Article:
The ChoosaBroker Trading Academy
10.2. What is Fundamental Analysis?
Fundamental analysis is the cornerstone of long-term investing. In fact, some would argue that you aren’t really investing if you aren’t assessing an underlying asset by using fundamental analysis tools. Since the subject is vast, it’s tough to know where to start. The goal of this tutorial is to provide new investors a foundation for understanding fundamental analysis.
Final Thoughts Fundamental Analysis Defined
The basis of the theory of fundamental analysis was first propounded by Americans, Benjamin Graham and David Dodd, in their 1934 classic publication, “Security Analysis.” The duo determined fundamental analysis as an instrument for prediction of future prices of stocks and bonds.
Fundamental analysis can be broadly defined as the method of evaluating a security’s intrinsic value by examining economic and financial factors. Fundamental analysts seek to analyze everything that can affect the value of a security, including macro factors (like the general economic and political conditions), as well as specific factors (such as the financial condition of a company and the performance of its management). Although most analysts utilize fundamental analysis to measure a stock’s value, this method can be used to derive the value of other leading assets like bonds, commodities and foreign exchange. An investor can fundamentally assess a sovereign bond by examining economic factors like interest rate trajectory, and GDP growth rate. For analyzing stocks, this method uses earnings growth, revenue, profit margin, debt, return on equity, and other company-specific data to determine its underlying value and future growth potential. Fundamental analysis in the context of the foreign exchange market can be broadly defined as the interpretation of economic data to forecast changes in an underlying currency’s price. Important macro-economic releases like changes in the interest rate, inflation data, GDP growth rates and employment figures have a direct impact on the value of a currency.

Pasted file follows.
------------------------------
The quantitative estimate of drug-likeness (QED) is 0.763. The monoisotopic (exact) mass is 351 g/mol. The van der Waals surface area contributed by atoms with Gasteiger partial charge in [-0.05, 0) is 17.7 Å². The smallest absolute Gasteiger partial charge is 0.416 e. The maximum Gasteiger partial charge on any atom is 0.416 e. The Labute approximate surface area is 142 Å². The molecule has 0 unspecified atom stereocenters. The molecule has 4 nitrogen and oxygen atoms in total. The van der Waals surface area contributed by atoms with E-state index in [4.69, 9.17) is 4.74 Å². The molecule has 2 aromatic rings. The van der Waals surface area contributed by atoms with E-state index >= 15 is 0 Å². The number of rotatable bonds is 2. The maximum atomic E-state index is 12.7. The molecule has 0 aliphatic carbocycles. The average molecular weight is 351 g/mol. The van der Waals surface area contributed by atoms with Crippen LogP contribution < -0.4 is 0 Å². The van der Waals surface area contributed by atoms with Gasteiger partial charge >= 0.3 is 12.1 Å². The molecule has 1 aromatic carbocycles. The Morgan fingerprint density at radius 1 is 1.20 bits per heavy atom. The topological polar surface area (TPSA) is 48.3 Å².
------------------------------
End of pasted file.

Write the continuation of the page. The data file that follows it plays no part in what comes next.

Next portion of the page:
The end goal of fundamentally analyzing an asset is to estimate its intrinsic value so that an investor can compare it with the security’s current market price. If the current market price of a stock is lower than its intrinsic value, it is undervalued and is a good buy candidate. Contrarily, if current price of a stock is higher than its intrinsic value, it is overpriced and a good candidate to sell or short.
Concept of Intrinsic Value
A critical assumption of fundamental analysis is that the market price of an asset seldom fully reflects its “real” value. In financial market parlance, this “real” value is referred to as the intrinsic value.
Let us for example consider a company’s stock that is currently trading at $100. After performing extensive research on the company’s financials, you deduce that it really is worth $150. In other words, you calculate the intrinsic value of the company to be $150 per share. Since the stock is trading below its intrinsic value, you would want to buy the stock knowing that with time, other market participants would realize that it is under-valued and drive up its price.